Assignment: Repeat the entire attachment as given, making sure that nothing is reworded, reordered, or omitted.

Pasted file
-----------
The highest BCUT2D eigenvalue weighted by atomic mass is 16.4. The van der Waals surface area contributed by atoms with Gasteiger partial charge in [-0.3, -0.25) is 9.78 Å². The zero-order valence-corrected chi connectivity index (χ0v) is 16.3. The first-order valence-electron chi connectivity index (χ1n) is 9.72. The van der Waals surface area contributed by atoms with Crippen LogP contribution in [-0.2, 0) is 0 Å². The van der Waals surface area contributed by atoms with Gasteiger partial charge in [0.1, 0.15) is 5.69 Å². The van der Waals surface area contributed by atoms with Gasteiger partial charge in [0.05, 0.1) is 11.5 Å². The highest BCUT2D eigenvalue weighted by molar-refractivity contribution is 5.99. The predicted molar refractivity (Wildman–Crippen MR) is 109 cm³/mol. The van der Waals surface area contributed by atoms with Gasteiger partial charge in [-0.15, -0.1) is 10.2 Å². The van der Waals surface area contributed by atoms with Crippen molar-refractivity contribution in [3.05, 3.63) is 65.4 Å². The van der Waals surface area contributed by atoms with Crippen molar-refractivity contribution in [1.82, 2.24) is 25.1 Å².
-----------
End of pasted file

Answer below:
The highest BCUT2D eigenvalue weighted by atomic mass is 16.4. The van der Waals surface area contributed by atoms with Gasteiger partial charge in [-0.3, -0.25) is 9.78 Å². The zero-order valence-corrected chi connectivity index (χ0v) is 16.3. The first-order valence-electron chi connectivity index (χ1n) is 9.72. The van der Waals surface area contributed by atoms with Crippen LogP contribution in [-0.2, 0) is 0 Å². The van der Waals surface area contributed by atoms with Gasteiger partial charge in [0.1, 0.15) is 5.69 Å². The van der Waals surface area contributed by atoms with Gasteiger partial charge in [0.05, 0.1) is 11.5 Å². The highest BCUT2D eigenvalue weighted by molar-refractivity contribution is 5.99. The predicted molar refractivity (Wildman–Crippen MR) is 109 cm³/mol. The van der Waals surface area contributed by atoms with Gasteiger partial charge in [-0.15, -0.1) is 10.2 Å². The van der Waals surface area contributed by atoms with Crippen molar-refractivity contribution in [3.05, 3.63) is 65.4 Å². The van der Waals surface area contributed by atoms with Crippen molar-refractivity contribution in [1.82, 2.24) is 25.1 Å².